Although that might typically sound like a word closely linked with pirates or the worst kind of fraudsters, it recently featured in a New York Times article in connection with New York City landlords.
Brothers, to be specific, who have prominently been in the press for all the wrong reasons.
Their wrongdoing has been spotlighted via the released details of a criminal complaint and the settlement terms the brothers — who own a number of residential buildings in Brooklyn — reached with state prosecutors to avoid going to prison.
How egregious could their actions have been to potentially warrant a multi-year lock up in a state penitentiary?
Here’s one example. In an attempt to intimidate tenants in rent-controlled units and hasten their departure in order to install new renters at market rates, the brothers hired individuals to patrol apartment hallways with pit bulls and sledgehammers.
And here’s another, as noted by the Times: The brothers actually “invited non-tenants to use drugs in common areas.”
Prosecutors cited myriad other shocking strategies employed by the brothers to oust tenants lawfully occupying units, including leaving families without running water for nearly a year and a half, and gutting units on one floor while people were still living in properties a story above.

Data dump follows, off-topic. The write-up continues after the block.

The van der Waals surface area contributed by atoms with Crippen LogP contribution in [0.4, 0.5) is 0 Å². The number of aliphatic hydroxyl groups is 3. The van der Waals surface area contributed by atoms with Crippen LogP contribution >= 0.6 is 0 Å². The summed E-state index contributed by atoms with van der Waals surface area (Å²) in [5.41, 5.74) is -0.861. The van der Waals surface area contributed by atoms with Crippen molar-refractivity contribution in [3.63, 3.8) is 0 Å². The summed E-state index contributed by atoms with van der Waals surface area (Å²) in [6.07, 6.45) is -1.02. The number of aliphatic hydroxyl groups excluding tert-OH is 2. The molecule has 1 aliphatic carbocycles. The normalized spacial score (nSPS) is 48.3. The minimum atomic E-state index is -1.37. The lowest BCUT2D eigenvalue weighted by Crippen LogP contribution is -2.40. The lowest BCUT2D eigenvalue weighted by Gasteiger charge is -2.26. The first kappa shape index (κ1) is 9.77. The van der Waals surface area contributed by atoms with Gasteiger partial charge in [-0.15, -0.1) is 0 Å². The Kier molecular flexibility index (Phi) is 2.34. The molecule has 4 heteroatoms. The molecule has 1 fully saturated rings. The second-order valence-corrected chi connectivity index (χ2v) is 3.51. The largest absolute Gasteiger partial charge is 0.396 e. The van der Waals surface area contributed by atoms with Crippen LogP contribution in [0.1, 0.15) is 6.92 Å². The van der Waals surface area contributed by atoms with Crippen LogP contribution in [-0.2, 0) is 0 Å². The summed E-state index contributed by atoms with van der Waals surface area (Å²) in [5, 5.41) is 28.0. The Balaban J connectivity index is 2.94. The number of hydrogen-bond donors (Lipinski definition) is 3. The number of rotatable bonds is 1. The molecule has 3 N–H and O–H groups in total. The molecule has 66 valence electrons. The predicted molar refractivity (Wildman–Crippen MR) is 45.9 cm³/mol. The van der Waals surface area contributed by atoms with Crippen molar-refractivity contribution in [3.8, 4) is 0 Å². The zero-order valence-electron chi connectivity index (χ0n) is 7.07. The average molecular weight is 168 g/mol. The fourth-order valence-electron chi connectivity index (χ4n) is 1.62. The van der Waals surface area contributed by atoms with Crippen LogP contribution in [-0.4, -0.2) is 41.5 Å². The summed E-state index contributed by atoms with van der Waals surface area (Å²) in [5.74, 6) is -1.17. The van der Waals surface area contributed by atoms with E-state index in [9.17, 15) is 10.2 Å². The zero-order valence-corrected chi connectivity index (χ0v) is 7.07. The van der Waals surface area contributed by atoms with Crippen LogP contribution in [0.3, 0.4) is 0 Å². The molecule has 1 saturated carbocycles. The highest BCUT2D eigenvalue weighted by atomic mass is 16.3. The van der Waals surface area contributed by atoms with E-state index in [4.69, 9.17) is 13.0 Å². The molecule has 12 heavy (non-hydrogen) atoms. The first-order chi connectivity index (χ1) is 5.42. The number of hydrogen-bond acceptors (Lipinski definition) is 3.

Reportedly, they also played an active role in sabotaging one of their properties, which resulted in an entire building ordered to be vacated by city officials.
The brothers could still go to prison in the event they don’t fully comply with the settlement terms imposed upon them. Those include restitution of close to a quarter million dollars to some tenants, as well as a $100,000 additional payment, an imposed 500 hours of community service, and a multi-year probationary period.
Gov. Andrew M. Cuomo spoke in the wake of the plea agreement, stating that New York has “zero tolerance” for unlawful landlord activity.